Over-dependence on GPS in the United States is so serious a member of the National Security Council has called GPS “a single point of failure” for the nation.

Chronic GPS disruptions across the globe, along with revelations about China’s cyber infiltration of infrastructure and applications within the U.S. should have alarm bells ringing at their loudest. Especially with China, America’s “pacing threat” according to DOD, in the final stages of construction of its High-Precision, Ground-based Timing System to ensure it is not over-dependent on signals from space.

A fully implemented, perhaps an even more expanded, NITRO would seem to be the answer to a wealth of American vulnerabilities and needs.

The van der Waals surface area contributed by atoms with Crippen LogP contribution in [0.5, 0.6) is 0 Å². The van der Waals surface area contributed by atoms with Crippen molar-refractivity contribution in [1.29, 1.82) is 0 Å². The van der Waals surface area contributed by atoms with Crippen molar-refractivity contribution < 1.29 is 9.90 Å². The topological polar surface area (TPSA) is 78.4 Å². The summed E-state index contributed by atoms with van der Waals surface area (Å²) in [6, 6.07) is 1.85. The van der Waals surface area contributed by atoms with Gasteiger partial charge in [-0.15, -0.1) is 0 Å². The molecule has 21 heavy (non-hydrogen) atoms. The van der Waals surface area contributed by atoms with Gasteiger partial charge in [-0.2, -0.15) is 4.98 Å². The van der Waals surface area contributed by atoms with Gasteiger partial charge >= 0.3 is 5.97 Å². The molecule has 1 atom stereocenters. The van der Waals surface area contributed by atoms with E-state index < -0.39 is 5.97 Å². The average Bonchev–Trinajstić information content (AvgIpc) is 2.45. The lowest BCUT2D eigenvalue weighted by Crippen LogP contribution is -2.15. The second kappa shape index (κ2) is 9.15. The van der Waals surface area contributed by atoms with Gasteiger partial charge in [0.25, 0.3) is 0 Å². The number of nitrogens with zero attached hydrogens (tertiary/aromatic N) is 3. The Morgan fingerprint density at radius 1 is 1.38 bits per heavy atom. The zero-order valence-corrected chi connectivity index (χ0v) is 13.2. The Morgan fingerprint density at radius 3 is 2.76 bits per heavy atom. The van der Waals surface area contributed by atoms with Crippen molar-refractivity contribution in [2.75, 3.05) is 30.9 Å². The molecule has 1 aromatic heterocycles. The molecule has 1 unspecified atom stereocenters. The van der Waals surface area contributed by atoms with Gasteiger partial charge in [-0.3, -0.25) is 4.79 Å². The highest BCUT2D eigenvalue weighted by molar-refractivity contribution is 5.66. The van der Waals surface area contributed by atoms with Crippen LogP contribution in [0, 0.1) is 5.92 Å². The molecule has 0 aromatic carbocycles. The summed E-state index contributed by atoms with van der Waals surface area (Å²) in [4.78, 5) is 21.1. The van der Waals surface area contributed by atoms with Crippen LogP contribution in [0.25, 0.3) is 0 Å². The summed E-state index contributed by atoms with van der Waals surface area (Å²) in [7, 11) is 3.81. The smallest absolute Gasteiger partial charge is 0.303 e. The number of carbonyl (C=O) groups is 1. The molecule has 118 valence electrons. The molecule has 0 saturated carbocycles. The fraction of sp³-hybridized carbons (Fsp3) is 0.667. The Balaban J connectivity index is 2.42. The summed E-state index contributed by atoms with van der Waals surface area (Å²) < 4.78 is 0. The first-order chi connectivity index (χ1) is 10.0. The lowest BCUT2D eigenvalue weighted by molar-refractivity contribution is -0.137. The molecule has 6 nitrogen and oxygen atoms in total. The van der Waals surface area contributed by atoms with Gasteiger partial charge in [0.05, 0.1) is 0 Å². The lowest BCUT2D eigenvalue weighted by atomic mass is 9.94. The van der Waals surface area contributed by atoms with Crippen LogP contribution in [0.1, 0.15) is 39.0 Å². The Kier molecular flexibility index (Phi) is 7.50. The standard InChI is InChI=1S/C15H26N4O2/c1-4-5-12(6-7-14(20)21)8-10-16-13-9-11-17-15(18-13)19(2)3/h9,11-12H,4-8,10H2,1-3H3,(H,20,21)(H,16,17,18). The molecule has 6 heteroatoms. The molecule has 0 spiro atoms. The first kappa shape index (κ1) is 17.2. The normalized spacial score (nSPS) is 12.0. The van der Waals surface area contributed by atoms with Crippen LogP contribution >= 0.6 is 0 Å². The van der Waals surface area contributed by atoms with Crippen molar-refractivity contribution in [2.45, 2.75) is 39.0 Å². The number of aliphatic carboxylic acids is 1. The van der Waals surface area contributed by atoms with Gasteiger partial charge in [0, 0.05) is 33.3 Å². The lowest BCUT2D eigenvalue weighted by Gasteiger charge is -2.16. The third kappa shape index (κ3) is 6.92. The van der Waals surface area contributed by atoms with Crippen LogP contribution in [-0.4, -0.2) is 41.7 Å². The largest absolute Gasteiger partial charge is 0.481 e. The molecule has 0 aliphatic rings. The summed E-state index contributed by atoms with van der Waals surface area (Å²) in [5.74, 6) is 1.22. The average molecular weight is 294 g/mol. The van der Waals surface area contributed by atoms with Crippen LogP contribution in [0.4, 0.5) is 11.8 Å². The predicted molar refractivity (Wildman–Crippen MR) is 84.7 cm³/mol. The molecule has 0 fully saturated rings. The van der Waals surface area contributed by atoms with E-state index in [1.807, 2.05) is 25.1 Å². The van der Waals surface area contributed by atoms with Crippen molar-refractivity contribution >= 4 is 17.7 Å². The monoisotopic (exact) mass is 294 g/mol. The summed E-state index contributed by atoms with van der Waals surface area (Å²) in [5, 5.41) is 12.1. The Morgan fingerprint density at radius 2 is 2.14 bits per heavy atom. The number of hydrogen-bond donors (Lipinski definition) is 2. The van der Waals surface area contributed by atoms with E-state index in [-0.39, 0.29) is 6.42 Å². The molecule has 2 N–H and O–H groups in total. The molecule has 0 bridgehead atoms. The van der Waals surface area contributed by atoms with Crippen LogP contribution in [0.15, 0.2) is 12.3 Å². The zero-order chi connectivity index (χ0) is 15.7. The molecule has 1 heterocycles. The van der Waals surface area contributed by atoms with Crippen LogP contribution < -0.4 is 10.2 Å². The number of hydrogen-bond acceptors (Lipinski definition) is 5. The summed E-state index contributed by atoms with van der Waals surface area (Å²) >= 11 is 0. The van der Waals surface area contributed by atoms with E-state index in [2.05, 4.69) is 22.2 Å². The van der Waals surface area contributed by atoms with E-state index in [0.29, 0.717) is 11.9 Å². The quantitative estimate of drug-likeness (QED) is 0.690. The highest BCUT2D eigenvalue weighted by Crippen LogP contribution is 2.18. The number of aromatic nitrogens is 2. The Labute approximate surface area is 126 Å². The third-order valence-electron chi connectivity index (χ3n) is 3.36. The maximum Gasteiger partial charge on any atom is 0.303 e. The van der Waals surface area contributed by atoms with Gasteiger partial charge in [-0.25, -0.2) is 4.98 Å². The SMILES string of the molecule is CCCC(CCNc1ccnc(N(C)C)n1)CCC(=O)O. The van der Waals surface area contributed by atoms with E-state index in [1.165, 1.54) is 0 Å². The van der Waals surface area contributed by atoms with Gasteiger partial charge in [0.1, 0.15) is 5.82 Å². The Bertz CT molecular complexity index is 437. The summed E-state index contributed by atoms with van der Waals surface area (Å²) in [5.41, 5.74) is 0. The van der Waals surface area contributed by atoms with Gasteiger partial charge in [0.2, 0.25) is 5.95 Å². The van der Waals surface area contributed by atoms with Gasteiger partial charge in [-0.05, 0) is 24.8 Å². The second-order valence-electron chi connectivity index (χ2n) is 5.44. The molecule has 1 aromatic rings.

Yet, despite broad recognition of our national vulnerability and need, there is a good chance the project will be terminated this year and the system dismantled.

Whose Job is It?

How could this possibly be? – The reasons are likely many and varied having little to do with the kind of straight forward analysis and practicality most Institute of Navigation members are accustomed to in their daily work.

According to Congressional staff familiar with the issue, the proximate cause of NITRO’s potential demise seems to be that authorities at the Department of Defense have decided  NITRO is a civil defense, not a national defense, project and therefore not appropriate for the DOD budget. This despite NITRO protecting American industrial complex, supply chains, and critical infrastructure DOD depends upon for its daily operations.